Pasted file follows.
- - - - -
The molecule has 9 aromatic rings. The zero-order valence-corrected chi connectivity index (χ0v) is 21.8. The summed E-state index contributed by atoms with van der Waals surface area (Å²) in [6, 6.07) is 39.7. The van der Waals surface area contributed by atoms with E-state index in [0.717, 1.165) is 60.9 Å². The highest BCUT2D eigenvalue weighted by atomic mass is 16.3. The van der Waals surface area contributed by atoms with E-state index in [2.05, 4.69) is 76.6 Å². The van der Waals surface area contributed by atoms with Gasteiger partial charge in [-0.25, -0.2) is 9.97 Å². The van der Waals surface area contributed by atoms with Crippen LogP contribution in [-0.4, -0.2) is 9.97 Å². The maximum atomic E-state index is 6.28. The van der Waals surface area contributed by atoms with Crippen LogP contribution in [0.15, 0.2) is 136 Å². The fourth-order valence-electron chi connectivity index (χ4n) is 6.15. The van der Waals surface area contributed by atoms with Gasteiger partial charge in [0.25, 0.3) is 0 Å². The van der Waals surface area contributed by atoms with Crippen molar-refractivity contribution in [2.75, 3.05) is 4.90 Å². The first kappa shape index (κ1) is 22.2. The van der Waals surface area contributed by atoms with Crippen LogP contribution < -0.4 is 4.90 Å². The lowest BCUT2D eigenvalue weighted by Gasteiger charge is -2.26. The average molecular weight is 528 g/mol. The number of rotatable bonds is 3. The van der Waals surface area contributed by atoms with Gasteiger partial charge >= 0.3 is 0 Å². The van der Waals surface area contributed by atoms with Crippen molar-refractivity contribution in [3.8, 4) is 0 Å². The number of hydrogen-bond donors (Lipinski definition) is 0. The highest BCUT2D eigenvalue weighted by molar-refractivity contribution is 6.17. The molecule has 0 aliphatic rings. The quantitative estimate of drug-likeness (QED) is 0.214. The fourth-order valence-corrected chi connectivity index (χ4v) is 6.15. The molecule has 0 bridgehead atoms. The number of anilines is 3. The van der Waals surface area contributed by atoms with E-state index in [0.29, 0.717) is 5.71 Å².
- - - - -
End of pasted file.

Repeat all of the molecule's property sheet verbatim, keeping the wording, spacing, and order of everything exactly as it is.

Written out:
The molecule has 9 aromatic rings. The zero-order valence-corrected chi connectivity index (χ0v) is 21.8. The summed E-state index contributed by atoms with van der Waals surface area (Å²) in [6, 6.07) is 39.7. The van der Waals surface area contributed by atoms with E-state index in [0.717, 1.165) is 60.9 Å². The highest BCUT2D eigenvalue weighted by atomic mass is 16.3. The van der Waals surface area contributed by atoms with E-state index in [2.05, 4.69) is 76.6 Å². The van der Waals surface area contributed by atoms with Gasteiger partial charge in [-0.25, -0.2) is 9.97 Å². The van der Waals surface area contributed by atoms with Crippen LogP contribution in [-0.4, -0.2) is 9.97 Å². The maximum atomic E-state index is 6.28. The van der Waals surface area contributed by atoms with Crippen LogP contribution in [0.15, 0.2) is 136 Å². The fourth-order valence-electron chi connectivity index (χ4n) is 6.15. The van der Waals surface area contributed by atoms with Gasteiger partial charge in [0.25, 0.3) is 0 Å². The van der Waals surface area contributed by atoms with Crippen molar-refractivity contribution in [2.75, 3.05) is 4.90 Å². The first kappa shape index (κ1) is 22.2. The van der Waals surface area contributed by atoms with Crippen LogP contribution < -0.4 is 4.90 Å². The lowest BCUT2D eigenvalue weighted by Gasteiger charge is -2.26. The average molecular weight is 528 g/mol. The number of rotatable bonds is 3. The van der Waals surface area contributed by atoms with Gasteiger partial charge >= 0.3 is 0 Å². The van der Waals surface area contributed by atoms with Crippen molar-refractivity contribution in [3.8, 4) is 0 Å². The number of hydrogen-bond donors (Lipinski definition) is 0. The highest BCUT2D eigenvalue weighted by molar-refractivity contribution is 6.17. The molecule has 0 aliphatic rings. The quantitative estimate of drug-likeness (QED) is 0.214. The fourth-order valence-corrected chi connectivity index (χ4v) is 6.15. The molecule has 0 bridgehead atoms. The number of anilines is 3. The van der Waals surface area contributed by atoms with E-state index in [0.29, 0.717) is 5.71 Å².